Chris House (Olympia, WA): I'm a father of two, and a teacher in Washington state. Being a son of George Herbert Walker Bush's first cousin, I've been witness to a family that bred itself for leadership. Bushes have made their political mark on a local, national and global level, with mixed success.
The thing that troubles me most with this current president is a heightened sense of entitlement. Throughout the 2000 election process, George W. Bush seemed to view his ascendancy as something of a given, something he didn't feel he had to work for along the way, like many others before him. The reigning symptom of this attitude is this: there is a stubborn refusal to look at a given situation in other, possibly more constructive ways. 'I was made for this position - so I've got to be right.' The mantra of 'You're either with us or against us' was certainly, as our president might say, decisive. However, what I sensed during these four years, for the first time in my life as an American, was the idea was that it wasn't O.K. for this country's citizens to debate the big issues facing us today. To be in doubt about something can feel troublesome. I know this firsthand as a teacher; and doubt can lead to unnecessary deliberations in some cases of politics. But it is a natural instinct, just as much as clarity and decisiveness are. These feelings made me see the concept of democracy up close; it was no longer buried in a history lecture.
I'm voting for Kerry because I feel that he will protect the nation by protecting the idea of democracy. I think he can do this job better than our current president.
Jeanny House (Wisconsin): I'm voting for John Kerry because I'm a Christian. I know that my second cousin, George Bush, claims that he is the anointed leader of the American people and that God told him to run for office. I believe he may even believe that. I don't.
My Christian faith leads me to a concern for the poor and the marginalized, yet Bush's actions in office have repeatedly cut funding for health care, aid to failing schools, jobs programs, after school programs, Head Start, and many more services that provide real help and hope to those living in poverty. Under the Bush administration, over a million additional people have dropped below the poverty line. 1.2 million more have gone into "deep poverty," which is one-half the $18,810 for a family of four that defines "poverty."
My Christian faith leads me to a concern for the health and welfare of all of God's people, yet 45 million people in this country have no health insurance. The Bush administration, working hard to protect the interests of large, rich insurance companies, has done nothing to address the real health care crisis.
My Christian faith tells me the peacemakers are the blessed ones, yet George Bush wants to resurrect the Crusades, one of the most shameful experiences in Christian history. I fail to understand how lying to the people of the United States about any of the many justifications they have used for going to war in Iraq can be considered in any way, shape, or form a remotely Christian activity. Yes, Jesus once said, "I come not to bring peace, but a sword." He was talking about liberating his OWN people from within, not invading an oil-rich country out of purely selfish motives, then claiming it was for the liberation of others. The only true liberation comes when the oppressed claim it for themselves. This is something George Bush and his Imperialist cabal will never understand.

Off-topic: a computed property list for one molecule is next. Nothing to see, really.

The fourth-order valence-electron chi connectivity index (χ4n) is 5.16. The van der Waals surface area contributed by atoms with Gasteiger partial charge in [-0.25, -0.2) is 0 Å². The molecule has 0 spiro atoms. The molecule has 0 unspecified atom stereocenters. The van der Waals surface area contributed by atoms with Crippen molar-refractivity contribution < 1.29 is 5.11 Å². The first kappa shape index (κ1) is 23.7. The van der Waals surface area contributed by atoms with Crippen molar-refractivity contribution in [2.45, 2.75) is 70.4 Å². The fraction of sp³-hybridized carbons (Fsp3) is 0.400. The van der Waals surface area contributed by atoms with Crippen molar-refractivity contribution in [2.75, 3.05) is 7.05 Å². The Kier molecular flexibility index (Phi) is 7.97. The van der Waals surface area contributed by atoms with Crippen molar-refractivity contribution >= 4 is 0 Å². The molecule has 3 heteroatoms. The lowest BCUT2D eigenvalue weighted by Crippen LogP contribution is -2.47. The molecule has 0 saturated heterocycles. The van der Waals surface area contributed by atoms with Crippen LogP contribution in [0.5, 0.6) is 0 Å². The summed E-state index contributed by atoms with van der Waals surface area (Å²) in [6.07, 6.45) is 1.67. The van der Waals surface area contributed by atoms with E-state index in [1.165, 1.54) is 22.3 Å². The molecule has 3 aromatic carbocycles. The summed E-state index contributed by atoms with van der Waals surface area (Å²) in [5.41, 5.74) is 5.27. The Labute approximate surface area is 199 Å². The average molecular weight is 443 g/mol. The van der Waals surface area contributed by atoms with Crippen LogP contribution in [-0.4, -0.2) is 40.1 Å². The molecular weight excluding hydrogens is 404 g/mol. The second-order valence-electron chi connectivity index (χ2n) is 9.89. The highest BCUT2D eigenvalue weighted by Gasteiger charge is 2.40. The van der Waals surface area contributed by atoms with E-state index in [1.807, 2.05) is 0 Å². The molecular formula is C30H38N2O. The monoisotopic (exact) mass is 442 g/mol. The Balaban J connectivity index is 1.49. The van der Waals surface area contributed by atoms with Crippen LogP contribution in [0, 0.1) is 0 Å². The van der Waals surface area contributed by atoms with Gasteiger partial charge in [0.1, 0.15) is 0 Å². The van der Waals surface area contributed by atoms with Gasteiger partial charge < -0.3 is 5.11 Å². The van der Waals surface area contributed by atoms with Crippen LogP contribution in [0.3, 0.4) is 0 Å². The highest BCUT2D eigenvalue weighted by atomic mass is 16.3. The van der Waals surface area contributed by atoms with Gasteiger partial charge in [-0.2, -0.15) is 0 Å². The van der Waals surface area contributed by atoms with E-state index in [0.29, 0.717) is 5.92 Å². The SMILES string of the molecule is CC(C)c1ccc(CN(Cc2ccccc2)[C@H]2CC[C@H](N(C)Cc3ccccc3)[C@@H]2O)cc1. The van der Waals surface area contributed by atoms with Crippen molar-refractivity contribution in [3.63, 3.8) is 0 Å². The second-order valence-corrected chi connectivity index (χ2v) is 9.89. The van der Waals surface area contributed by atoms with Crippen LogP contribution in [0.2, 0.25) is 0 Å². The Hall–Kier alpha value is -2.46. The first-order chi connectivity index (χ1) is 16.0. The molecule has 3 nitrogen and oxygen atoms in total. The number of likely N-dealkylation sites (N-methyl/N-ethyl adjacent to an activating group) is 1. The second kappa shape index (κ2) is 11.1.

My Christian faith moves toward greater inclusiveness and acceptance, George Bush moves toward punishment, division, and exclusion. My Christian faith seeks to bring people into the circle of decision-making, George Bush seeks to keep them out. My Christian faith seeks to afford equal rights and responsibilities to all, George Bush seeks to reserve more rights for the privileged few.
My Christian faith is not looking for a new Messiah named George Bush.
I am, however, looking for a leader. I believe that leader's name is John Kerry.
Sheila House (Harwich, MA): I am voting for John Kerry because I believe that 4 more years of the Bush administration would be incredibly detrimental to this great country of ours. Mr. Bush and his cronies have stressed the danger and chaos in a world gripped by terror and have ignored the logical step of building an international coalition to fight terrorism as a united front. I believe Mr. Kerry to be a thoughtful man, one who has experienced danger, lived with fear, and can respond in a rational, non-hysterical manner. Most important of all, he and his wife Theresa are dedicated to environmental causes. We can't continue to ravage the air, earth and oceans of this small planet. We must support the presidential candidate who most cares about who we're leaving the place to. I think that person is Mr. Kerry.
Samuel Prescott Bush House (Delmar, NY): "I was named after my great grandfather, Samuel Prescott Bush, who has been described to me as a very fine man. Beyond that description, I know little about my namesake, other than what I have read in recent books and conversations with my own father. SP Bush was also George W. Bush's great grandfather. Like many of my fellow Bush relatives, I too am voting for John Kerry in this election. I am ardently and unapologetically progressive in my beliefs, but I hold many of the same views that many of my more conservative relatives also hold.